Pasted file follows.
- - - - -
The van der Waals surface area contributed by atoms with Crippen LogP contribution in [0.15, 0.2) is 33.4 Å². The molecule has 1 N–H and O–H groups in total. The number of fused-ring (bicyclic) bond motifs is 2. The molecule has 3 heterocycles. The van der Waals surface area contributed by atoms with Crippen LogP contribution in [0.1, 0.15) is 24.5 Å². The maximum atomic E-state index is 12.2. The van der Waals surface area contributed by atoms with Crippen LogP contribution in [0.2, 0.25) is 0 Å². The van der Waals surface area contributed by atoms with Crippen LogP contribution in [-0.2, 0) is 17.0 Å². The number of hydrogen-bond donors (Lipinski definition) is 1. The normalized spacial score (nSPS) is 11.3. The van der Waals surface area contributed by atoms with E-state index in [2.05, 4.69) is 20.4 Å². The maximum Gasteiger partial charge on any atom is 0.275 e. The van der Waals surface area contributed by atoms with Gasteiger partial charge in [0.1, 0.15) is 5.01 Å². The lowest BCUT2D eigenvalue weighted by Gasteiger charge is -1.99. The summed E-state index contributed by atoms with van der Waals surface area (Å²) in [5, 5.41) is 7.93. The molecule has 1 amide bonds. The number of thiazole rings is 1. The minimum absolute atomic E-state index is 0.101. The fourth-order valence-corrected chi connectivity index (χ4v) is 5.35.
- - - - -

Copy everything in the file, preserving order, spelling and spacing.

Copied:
The van der Waals surface area contributed by atoms with Crippen LogP contribution in [0.15, 0.2) is 33.4 Å². The molecule has 1 N–H and O–H groups in total. The number of fused-ring (bicyclic) bond motifs is 2. The molecule has 3 heterocycles. The van der Waals surface area contributed by atoms with Crippen LogP contribution in [0.1, 0.15) is 24.5 Å². The maximum atomic E-state index is 12.2. The van der Waals surface area contributed by atoms with Crippen LogP contribution in [0.2, 0.25) is 0 Å². The van der Waals surface area contributed by atoms with Crippen LogP contribution in [-0.2, 0) is 17.0 Å². The number of hydrogen-bond donors (Lipinski definition) is 1. The normalized spacial score (nSPS) is 11.3. The van der Waals surface area contributed by atoms with E-state index in [2.05, 4.69) is 20.4 Å². The maximum Gasteiger partial charge on any atom is 0.275 e. The van der Waals surface area contributed by atoms with Gasteiger partial charge in [0.1, 0.15) is 5.01 Å². The lowest BCUT2D eigenvalue weighted by Gasteiger charge is -1.99. The summed E-state index contributed by atoms with van der Waals surface area (Å²) in [5, 5.41) is 7.93. The molecule has 1 amide bonds. The number of thiazole rings is 1. The minimum absolute atomic E-state index is 0.101. The fourth-order valence-corrected chi connectivity index (χ4v) is 5.35.